4K or not 4K: that is the question…
It’s a question as old as time: do I shoot my corporate video in 4K Ultra Hi-Def (UHD), or do I just stick with the “old” standard 1080 that I know so well?
Okay, to be fair, they probably weren’t asking that exact question in ancient times. Probably more like “Should I use those new-fangled brick-things to build my house, or just stick with the old mud and straw? Wait…what hurricane?”
In our modern age, the technology race is speeding up exponentially. It took over 50 years before there was a significant technological leap (going digital from analog) in the original, mass-produced color television. But since, in just half that time, our viewing devices have made huge leaps by going flat, and then increasing their resolution every few years. We are now at the point where we don’t even have a chance to see full adoption before the next advance takes over. It’s enough to make your head spin. And now, in our long-term quest for the ultimate prize – the perfect digital representation of reality – we have taken yet another leap.
What is 4K UHD, exactly?
4K UHD has a pixel resolution of 3840×2160, which is 4-times the resolution of today’s 1080 standard, or over 8 million active pixels. This is a stunning amount of resolution. It provides remarkable clarity and detail and, with today’s hi-res cameras and TVs, incredible color and depth representations.
Which brings us back to our big question: brick or straw? Wait, no – the other one. Should you be doing your video projects in 4K?
I guess it depends on which side of the fence you fall. Are you an early adopter, looking to proudly showcase your production at the highest available quality? Or are you one of those “wait-and-see” types – ready to let it shake out a bit before you commit to the “latest and greatest”?
If you’re the former, good on ya’, mate. It’s a wise decision to show your clients or customers that quality is important, and that you are on top of your tech game. If you’re the “not-too-sure about-all-this-new-fangled-resolutiony-stuff” type, pick up the phone and call one of the other folks so they can talk some sense into you.
See, here’s the thing – like it or not, the technology train is going to keep on chugging. And it’s picking up speed. It used to be that you’d have a couple of years before anything you produced became dated. That timeline continues to shrink. And it’s not just about keeping up with the Joneses. There are distinct benefits to the 4K game.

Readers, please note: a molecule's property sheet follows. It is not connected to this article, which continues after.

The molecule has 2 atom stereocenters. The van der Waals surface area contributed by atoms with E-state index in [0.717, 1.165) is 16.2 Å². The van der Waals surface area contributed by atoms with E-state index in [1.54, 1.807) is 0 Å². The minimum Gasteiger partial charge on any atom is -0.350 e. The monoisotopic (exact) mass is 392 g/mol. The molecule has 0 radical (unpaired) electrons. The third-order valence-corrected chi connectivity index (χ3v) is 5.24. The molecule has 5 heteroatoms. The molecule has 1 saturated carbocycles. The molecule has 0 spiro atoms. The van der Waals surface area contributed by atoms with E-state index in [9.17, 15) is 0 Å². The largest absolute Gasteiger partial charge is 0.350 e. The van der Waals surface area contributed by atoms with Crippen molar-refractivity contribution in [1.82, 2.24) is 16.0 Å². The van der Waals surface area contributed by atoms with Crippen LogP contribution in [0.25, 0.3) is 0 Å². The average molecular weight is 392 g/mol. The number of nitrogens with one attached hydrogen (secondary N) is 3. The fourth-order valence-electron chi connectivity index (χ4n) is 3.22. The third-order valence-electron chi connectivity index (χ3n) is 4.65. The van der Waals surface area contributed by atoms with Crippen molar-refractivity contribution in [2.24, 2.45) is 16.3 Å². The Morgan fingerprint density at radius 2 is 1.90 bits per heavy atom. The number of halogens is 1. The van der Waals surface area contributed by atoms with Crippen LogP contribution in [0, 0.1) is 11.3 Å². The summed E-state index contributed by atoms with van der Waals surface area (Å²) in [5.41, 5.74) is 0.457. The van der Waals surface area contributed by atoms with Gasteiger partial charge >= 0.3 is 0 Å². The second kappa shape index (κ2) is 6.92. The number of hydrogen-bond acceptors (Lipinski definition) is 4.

As I mentioned earlier, when we shoot in UHD, we capture a lot of pixels. This provides some useful flexibility come editing time. For example, it gives us extra headroom to crop, pan and zoom. That’s really helpful when you need to cut the unexpected photo-bomb out of frame, or create multiple framing options from one shot. It also provides some much-needed elbow room for stabilization in post-production.
Then there’s the down-sampling process. The footage will look amazing on a 4K display, but when viewed on the average 1080P (1080-pixel progressive scan) device, the monitor must convert the image from UHD down to its native resolution. Given that it has a good quality 4K sample to start, it has a lot to work with. This conversion will generally end up with a better overall picture than if it were filmed at 1080 to begin with.
A further side benefit to super-resolutiony video is the ability to pull high-quality still images for any number of additional uses. Remember, even at 24 frames-per-second, you have almost 3000 stills in your two-minute video. There’s got to be a good shot in there somewhere to use in an email blast!
As I write this, 4K is increasingly becoming the norm on the capture side, and is catching up quickly on the viewer side. Don’t be left out in the cold, dank wasteland of lower-res, soon-to-be-legacy-formats. Make sure you are getting the most for your money and build that brick house! Er – I mean – stunning video.